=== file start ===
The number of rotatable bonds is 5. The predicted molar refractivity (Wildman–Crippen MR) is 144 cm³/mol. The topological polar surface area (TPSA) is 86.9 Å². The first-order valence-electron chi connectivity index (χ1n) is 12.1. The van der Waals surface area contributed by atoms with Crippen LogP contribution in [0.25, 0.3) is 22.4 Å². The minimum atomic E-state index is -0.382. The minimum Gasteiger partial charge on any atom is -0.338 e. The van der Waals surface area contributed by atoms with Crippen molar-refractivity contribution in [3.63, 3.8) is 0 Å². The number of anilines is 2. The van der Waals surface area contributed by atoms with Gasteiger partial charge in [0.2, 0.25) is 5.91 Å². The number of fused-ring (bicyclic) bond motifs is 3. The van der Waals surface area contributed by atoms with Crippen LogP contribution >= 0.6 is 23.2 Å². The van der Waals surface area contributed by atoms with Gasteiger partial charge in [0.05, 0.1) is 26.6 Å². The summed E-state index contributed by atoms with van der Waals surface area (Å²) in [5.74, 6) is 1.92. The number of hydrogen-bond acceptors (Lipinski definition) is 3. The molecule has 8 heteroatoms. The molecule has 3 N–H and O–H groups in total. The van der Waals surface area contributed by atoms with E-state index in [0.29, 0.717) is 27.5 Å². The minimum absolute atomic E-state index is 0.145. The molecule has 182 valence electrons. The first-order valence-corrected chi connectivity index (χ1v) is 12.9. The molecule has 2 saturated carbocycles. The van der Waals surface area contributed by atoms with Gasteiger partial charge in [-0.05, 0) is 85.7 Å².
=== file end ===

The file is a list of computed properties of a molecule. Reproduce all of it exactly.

The number of rotatable bonds is 5. The predicted molar refractivity (Wildman–Crippen MR) is 144 cm³/mol. The topological polar surface area (TPSA) is 86.9 Å². The first-order valence-electron chi connectivity index (χ1n) is 12.1. The van der Waals surface area contributed by atoms with Crippen LogP contribution in [0.25, 0.3) is 22.4 Å². The minimum atomic E-state index is -0.382. The minimum Gasteiger partial charge on any atom is -0.338 e. The van der Waals surface area contributed by atoms with Crippen molar-refractivity contribution in [3.63, 3.8) is 0 Å². The number of anilines is 2. The van der Waals surface area contributed by atoms with Gasteiger partial charge in [0.2, 0.25) is 5.91 Å². The number of fused-ring (bicyclic) bond motifs is 3. The van der Waals surface area contributed by atoms with Crippen LogP contribution >= 0.6 is 23.2 Å². The van der Waals surface area contributed by atoms with Gasteiger partial charge in [0.05, 0.1) is 26.6 Å². The summed E-state index contributed by atoms with van der Waals surface area (Å²) in [5.74, 6) is 1.92. The number of hydrogen-bond acceptors (Lipinski definition) is 3. The molecule has 8 heteroatoms. The molecule has 3 N–H and O–H groups in total. The van der Waals surface area contributed by atoms with E-state index in [0.29, 0.717) is 27.5 Å². The minimum absolute atomic E-state index is 0.145. The molecule has 182 valence electrons. The first-order valence-corrected chi connectivity index (χ1v) is 12.9. The molecule has 2 saturated carbocycles. The van der Waals surface area contributed by atoms with Gasteiger partial charge in [-0.05, 0) is 85.7 Å².